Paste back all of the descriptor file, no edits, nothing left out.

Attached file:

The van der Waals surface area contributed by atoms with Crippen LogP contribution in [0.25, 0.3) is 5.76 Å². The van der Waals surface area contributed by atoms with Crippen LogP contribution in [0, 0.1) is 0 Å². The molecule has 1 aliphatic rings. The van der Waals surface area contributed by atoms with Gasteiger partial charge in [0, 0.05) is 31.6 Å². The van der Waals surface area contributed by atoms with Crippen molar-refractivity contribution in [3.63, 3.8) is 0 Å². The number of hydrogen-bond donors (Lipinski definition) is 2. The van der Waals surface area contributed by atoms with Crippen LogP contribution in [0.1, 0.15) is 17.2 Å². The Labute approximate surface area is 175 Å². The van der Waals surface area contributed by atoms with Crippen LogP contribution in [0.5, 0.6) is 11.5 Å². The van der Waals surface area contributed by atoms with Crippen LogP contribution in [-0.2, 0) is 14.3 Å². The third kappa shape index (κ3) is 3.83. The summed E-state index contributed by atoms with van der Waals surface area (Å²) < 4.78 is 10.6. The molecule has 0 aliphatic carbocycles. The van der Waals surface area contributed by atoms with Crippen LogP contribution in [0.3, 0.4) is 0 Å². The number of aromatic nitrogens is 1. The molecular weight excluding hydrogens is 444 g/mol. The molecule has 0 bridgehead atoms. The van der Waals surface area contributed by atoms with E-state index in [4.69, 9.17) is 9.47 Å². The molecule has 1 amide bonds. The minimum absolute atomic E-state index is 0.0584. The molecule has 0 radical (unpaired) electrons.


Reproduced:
The van der Waals surface area contributed by atoms with Crippen LogP contribution in [0.25, 0.3) is 5.76 Å². The van der Waals surface area contributed by atoms with Crippen LogP contribution in [0, 0.1) is 0 Å². The molecule has 1 aliphatic rings. The van der Waals surface area contributed by atoms with Gasteiger partial charge in [0, 0.05) is 31.6 Å². The van der Waals surface area contributed by atoms with Crippen molar-refractivity contribution in [3.63, 3.8) is 0 Å². The number of hydrogen-bond donors (Lipinski definition) is 2. The van der Waals surface area contributed by atoms with Crippen LogP contribution in [0.1, 0.15) is 17.2 Å². The Labute approximate surface area is 175 Å². The van der Waals surface area contributed by atoms with Crippen LogP contribution in [0.5, 0.6) is 11.5 Å². The van der Waals surface area contributed by atoms with Crippen LogP contribution in [-0.2, 0) is 14.3 Å². The third kappa shape index (κ3) is 3.83. The summed E-state index contributed by atoms with van der Waals surface area (Å²) < 4.78 is 10.6. The molecule has 0 aliphatic carbocycles. The van der Waals surface area contributed by atoms with Crippen LogP contribution in [0.3, 0.4) is 0 Å². The number of aromatic nitrogens is 1. The molecular weight excluding hydrogens is 444 g/mol. The molecule has 0 bridgehead atoms. The van der Waals surface area contributed by atoms with E-state index in [4.69, 9.17) is 9.47 Å². The molecule has 1 amide bonds. The minimum absolute atomic E-state index is 0.0584. The molecule has 0 radical (unpaired) electrons.